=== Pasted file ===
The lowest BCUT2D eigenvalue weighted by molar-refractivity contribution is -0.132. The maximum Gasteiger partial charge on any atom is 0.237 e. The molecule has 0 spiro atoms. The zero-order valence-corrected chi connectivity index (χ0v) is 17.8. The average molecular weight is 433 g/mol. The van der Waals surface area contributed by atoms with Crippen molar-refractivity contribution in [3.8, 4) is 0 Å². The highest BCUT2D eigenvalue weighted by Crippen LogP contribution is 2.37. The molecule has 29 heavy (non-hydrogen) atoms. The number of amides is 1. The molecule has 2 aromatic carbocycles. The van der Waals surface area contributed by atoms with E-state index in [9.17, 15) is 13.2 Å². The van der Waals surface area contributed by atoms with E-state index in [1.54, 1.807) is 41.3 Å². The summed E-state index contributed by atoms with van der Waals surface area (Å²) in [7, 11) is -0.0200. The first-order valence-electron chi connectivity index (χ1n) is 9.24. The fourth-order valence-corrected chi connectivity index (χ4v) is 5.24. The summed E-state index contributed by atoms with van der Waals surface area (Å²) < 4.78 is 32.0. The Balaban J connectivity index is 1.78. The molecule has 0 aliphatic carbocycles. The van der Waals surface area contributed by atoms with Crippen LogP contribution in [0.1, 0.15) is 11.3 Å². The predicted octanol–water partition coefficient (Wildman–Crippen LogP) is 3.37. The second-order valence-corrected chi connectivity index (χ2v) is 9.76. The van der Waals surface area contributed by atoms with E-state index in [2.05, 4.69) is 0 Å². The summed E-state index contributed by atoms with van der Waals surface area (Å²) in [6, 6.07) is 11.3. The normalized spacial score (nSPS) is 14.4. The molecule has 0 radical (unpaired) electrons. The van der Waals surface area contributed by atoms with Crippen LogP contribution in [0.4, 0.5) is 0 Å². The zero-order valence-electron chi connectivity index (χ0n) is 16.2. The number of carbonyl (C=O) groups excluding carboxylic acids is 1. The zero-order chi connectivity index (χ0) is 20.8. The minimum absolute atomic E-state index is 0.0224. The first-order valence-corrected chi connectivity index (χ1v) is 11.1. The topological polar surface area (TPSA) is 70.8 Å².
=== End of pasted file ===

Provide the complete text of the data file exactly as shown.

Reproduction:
The lowest BCUT2D eigenvalue weighted by molar-refractivity contribution is -0.132. The maximum Gasteiger partial charge on any atom is 0.237 e. The molecule has 0 spiro atoms. The zero-order valence-corrected chi connectivity index (χ0v) is 17.8. The average molecular weight is 433 g/mol. The van der Waals surface area contributed by atoms with Crippen molar-refractivity contribution in [3.8, 4) is 0 Å². The highest BCUT2D eigenvalue weighted by Crippen LogP contribution is 2.37. The molecule has 29 heavy (non-hydrogen) atoms. The number of amides is 1. The molecule has 2 aromatic carbocycles. The van der Waals surface area contributed by atoms with E-state index in [9.17, 15) is 13.2 Å². The van der Waals surface area contributed by atoms with E-state index in [1.54, 1.807) is 41.3 Å². The summed E-state index contributed by atoms with van der Waals surface area (Å²) in [7, 11) is -0.0200. The first-order valence-electron chi connectivity index (χ1n) is 9.24. The fourth-order valence-corrected chi connectivity index (χ4v) is 5.24. The summed E-state index contributed by atoms with van der Waals surface area (Å²) < 4.78 is 32.0. The Balaban J connectivity index is 1.78. The molecule has 0 aliphatic carbocycles. The van der Waals surface area contributed by atoms with Crippen LogP contribution in [0.1, 0.15) is 11.3 Å². The predicted octanol–water partition coefficient (Wildman–Crippen LogP) is 3.37. The second-order valence-corrected chi connectivity index (χ2v) is 9.76. The van der Waals surface area contributed by atoms with E-state index in [2.05, 4.69) is 0 Å². The summed E-state index contributed by atoms with van der Waals surface area (Å²) in [6, 6.07) is 11.3. The normalized spacial score (nSPS) is 14.4. The molecule has 0 radical (unpaired) electrons. The van der Waals surface area contributed by atoms with Crippen LogP contribution in [0.4, 0.5) is 0 Å². The zero-order valence-electron chi connectivity index (χ0n) is 16.2. The number of carbonyl (C=O) groups excluding carboxylic acids is 1. The zero-order chi connectivity index (χ0) is 20.8. The minimum absolute atomic E-state index is 0.0224. The first-order valence-corrected chi connectivity index (χ1v) is 11.1. The topological polar surface area (TPSA) is 70.8 Å².